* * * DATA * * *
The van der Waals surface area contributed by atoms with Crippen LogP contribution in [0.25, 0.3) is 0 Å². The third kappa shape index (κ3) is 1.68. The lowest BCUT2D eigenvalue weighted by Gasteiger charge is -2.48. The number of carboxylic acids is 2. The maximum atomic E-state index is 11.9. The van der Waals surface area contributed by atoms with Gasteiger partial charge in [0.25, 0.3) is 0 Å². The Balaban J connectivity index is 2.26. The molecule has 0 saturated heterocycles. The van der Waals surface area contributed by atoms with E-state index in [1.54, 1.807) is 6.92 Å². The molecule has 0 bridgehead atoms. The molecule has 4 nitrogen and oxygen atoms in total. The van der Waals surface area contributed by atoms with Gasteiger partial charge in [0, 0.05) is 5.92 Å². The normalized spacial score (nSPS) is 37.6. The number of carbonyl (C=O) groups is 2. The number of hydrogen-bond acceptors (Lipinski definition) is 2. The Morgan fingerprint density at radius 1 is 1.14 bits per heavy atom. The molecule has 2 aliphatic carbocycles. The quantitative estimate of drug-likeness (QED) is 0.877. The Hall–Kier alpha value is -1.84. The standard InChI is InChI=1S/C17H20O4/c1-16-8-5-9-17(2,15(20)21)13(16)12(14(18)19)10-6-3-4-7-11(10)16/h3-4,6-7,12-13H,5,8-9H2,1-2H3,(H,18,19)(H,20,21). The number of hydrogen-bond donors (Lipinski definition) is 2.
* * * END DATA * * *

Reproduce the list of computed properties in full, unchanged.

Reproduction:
The van der Waals surface area contributed by atoms with Crippen LogP contribution in [0.25, 0.3) is 0 Å². The third kappa shape index (κ3) is 1.68. The lowest BCUT2D eigenvalue weighted by Gasteiger charge is -2.48. The number of carboxylic acids is 2. The maximum atomic E-state index is 11.9. The van der Waals surface area contributed by atoms with Gasteiger partial charge in [0.25, 0.3) is 0 Å². The Balaban J connectivity index is 2.26. The molecule has 0 saturated heterocycles. The van der Waals surface area contributed by atoms with E-state index in [1.54, 1.807) is 6.92 Å². The molecule has 0 bridgehead atoms. The molecule has 4 nitrogen and oxygen atoms in total. The van der Waals surface area contributed by atoms with Gasteiger partial charge in [0, 0.05) is 5.92 Å². The normalized spacial score (nSPS) is 37.6. The number of carbonyl (C=O) groups is 2. The number of hydrogen-bond acceptors (Lipinski definition) is 2. The Morgan fingerprint density at radius 1 is 1.14 bits per heavy atom. The molecule has 2 aliphatic carbocycles. The quantitative estimate of drug-likeness (QED) is 0.877. The Hall–Kier alpha value is -1.84. The standard InChI is InChI=1S/C17H20O4/c1-16-8-5-9-17(2,15(20)21)13(16)12(14(18)19)10-6-3-4-7-11(10)16/h3-4,6-7,12-13H,5,8-9H2,1-2H3,(H,18,19)(H,20,21). The number of hydrogen-bond donors (Lipinski definition) is 2.